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A radioactive warning symbol
Calibration devices that may contain radioactive material were reportedly stolen from a contentious nuclear power plant that is under construction Jan. 18 in Dabaa, Egypt. Due to the small amounts of radioactive material that would be in each device, the threat of malicious exposure to radiation is very low, though accidental exposure is a possibility. In fact, given the public discontent over the power plant, it is likely that the thieves do not know what the devices are and only took them as part of a larger theft intended to delay the plant’s construction.
Egyptian state-run newspaper Al-Ahram on Jan. 19 reported the theft a day earlier of calibration devices that may contain radioactive material from a controversial nuclear power plant under construction in Dabaa, Egypt. The identities of the thieves are unknown, but it is possible that they are local Bedouins, who have been vandalizing and violently protesting against the plant, which is being built on land taken from them without compensation.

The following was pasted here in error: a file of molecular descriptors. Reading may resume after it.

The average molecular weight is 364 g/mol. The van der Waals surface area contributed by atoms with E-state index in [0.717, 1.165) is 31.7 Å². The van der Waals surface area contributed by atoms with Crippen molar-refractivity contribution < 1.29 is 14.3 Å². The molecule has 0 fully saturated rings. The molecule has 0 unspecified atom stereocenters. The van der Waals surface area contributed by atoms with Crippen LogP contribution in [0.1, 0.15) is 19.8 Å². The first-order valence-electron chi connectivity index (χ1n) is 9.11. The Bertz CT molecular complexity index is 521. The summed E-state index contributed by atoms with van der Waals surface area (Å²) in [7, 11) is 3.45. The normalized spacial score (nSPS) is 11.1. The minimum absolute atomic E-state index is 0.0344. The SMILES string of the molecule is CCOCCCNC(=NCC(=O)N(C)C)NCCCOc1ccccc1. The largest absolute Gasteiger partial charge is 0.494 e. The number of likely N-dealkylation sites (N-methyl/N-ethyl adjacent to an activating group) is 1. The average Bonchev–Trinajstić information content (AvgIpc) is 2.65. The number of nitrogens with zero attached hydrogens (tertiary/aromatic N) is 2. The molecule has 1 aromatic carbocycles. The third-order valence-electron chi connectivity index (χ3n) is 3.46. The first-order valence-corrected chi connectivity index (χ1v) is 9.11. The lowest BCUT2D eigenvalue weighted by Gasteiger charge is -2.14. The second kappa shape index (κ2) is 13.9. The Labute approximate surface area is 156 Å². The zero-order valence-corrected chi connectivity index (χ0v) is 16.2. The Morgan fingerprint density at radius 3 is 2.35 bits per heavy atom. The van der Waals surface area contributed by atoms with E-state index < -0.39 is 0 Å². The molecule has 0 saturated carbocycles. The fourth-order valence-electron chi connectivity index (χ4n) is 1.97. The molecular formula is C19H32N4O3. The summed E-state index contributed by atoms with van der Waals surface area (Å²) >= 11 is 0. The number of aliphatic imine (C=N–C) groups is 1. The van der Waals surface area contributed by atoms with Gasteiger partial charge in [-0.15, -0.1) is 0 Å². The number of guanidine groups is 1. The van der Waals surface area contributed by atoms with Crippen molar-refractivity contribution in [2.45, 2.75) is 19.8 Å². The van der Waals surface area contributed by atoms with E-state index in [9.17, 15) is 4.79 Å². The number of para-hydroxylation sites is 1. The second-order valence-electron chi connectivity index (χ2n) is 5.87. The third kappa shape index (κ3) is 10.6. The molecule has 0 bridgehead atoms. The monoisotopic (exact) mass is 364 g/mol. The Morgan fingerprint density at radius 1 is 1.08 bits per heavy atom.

If the stolen devices do contain radioactive material, that material could be extremely dangerous, but it is unlikely that the thieves even know what they possess. The radioactive devices were likely just part of a larger theft intended to delay the plant’s construction. For this reason and others, the threat of malicious radiation exposure is very low. Instead, the greater risk is from accidental exposure.